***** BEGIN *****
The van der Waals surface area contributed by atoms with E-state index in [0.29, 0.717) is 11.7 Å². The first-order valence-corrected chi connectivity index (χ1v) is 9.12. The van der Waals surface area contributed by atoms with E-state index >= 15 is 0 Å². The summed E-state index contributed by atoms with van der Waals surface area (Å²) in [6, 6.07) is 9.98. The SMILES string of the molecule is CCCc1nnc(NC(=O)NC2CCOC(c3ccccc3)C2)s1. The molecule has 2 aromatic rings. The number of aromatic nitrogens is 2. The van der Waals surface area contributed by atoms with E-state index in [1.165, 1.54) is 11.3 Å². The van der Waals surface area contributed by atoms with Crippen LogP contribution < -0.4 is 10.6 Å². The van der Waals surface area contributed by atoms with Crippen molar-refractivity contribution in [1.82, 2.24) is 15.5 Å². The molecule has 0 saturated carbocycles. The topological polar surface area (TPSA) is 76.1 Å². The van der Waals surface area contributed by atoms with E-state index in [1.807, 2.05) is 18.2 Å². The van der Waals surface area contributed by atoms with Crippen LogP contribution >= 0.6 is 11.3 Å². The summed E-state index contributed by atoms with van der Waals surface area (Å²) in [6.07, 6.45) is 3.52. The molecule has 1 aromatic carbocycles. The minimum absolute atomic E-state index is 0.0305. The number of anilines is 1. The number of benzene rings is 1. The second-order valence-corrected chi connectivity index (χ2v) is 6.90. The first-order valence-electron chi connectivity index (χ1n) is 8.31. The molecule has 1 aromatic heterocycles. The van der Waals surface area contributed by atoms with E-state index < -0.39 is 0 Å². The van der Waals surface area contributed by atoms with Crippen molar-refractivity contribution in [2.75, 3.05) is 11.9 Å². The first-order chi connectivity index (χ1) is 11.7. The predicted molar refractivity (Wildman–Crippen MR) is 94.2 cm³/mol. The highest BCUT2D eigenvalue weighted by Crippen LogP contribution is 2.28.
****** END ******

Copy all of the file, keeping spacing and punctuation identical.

The van der Waals surface area contributed by atoms with E-state index in [0.29, 0.717) is 11.7 Å². The first-order valence-corrected chi connectivity index (χ1v) is 9.12. The van der Waals surface area contributed by atoms with E-state index >= 15 is 0 Å². The summed E-state index contributed by atoms with van der Waals surface area (Å²) in [6, 6.07) is 9.98. The SMILES string of the molecule is CCCc1nnc(NC(=O)NC2CCOC(c3ccccc3)C2)s1. The molecule has 2 aromatic rings. The number of aromatic nitrogens is 2. The van der Waals surface area contributed by atoms with E-state index in [1.165, 1.54) is 11.3 Å². The van der Waals surface area contributed by atoms with Crippen LogP contribution < -0.4 is 10.6 Å². The van der Waals surface area contributed by atoms with Crippen molar-refractivity contribution in [1.82, 2.24) is 15.5 Å². The molecule has 0 saturated carbocycles. The topological polar surface area (TPSA) is 76.1 Å². The van der Waals surface area contributed by atoms with E-state index in [1.807, 2.05) is 18.2 Å². The van der Waals surface area contributed by atoms with Crippen LogP contribution >= 0.6 is 11.3 Å². The summed E-state index contributed by atoms with van der Waals surface area (Å²) in [6.07, 6.45) is 3.52. The molecule has 1 aromatic carbocycles. The minimum absolute atomic E-state index is 0.0305. The number of anilines is 1. The number of benzene rings is 1. The second-order valence-corrected chi connectivity index (χ2v) is 6.90. The first-order valence-electron chi connectivity index (χ1n) is 8.31. The molecule has 1 aromatic heterocycles. The van der Waals surface area contributed by atoms with E-state index < -0.39 is 0 Å². The van der Waals surface area contributed by atoms with Crippen molar-refractivity contribution in [2.75, 3.05) is 11.9 Å². The first-order chi connectivity index (χ1) is 11.7. The predicted molar refractivity (Wildman–Crippen MR) is 94.2 cm³/mol. The highest BCUT2D eigenvalue weighted by Crippen LogP contribution is 2.28.